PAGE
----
It’s unlikely that those interred in this Soviet prison ever imagined that the quarry they were forced to work in would someday become a beautiful diving spot. But it’s a weird world, and time is long.
The ruins of the abandoned prison camp outside the small Estonian town of Rummu were once a dreaded stone edifice, but are now a beach attraction. The prison was already established in the 1940s by the Soviet Union. It was built in a convenient location, on the lip of a limestone quarry in which the inmates were forced to toil.
The seemingly impenetrable walls of the prison were not to last forever. When Estonia regained its independence in 1991, the Soviets moved out and many of their institutions fell, including the labor prison at Rummu. Both the prison and the quarry were abandoned in the changeover.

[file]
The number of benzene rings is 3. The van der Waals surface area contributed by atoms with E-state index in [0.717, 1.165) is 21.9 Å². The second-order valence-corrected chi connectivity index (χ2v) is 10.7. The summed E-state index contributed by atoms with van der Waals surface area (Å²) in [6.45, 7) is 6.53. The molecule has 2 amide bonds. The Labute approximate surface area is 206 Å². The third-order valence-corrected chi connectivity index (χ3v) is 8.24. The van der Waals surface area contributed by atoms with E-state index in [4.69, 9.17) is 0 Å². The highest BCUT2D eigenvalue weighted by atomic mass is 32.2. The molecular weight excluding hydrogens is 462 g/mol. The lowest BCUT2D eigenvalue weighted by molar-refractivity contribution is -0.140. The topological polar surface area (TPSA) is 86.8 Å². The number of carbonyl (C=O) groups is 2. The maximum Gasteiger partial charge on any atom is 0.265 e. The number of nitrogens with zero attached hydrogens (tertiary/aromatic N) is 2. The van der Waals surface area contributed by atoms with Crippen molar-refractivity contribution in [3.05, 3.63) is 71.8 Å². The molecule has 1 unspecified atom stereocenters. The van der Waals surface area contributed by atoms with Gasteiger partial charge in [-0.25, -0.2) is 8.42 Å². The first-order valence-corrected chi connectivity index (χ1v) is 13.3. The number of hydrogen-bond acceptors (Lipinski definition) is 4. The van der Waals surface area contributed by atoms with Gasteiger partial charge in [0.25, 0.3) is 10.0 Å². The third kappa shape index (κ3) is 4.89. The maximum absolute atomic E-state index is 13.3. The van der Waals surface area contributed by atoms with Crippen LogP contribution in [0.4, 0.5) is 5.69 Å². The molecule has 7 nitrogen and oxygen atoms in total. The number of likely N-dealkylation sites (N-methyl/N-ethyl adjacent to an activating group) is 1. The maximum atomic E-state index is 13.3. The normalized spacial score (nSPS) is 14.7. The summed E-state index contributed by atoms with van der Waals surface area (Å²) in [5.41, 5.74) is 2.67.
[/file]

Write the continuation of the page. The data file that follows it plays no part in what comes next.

Without anyone to look after the natural groundwater that seeped into the former quarry, it soon filled up with water, creating a new lake with alarming speed. It filled up so fast that many of the mining machines and even some of the buildings were swallowed whole by the rising waters.
Today, some of the former prison can still be seen on land, as parts of the structure stick out from the crystal clear lake waters. The spot has become a prime location for divers and adventurous beachgoers who come for the sunken ruins beneath the waves.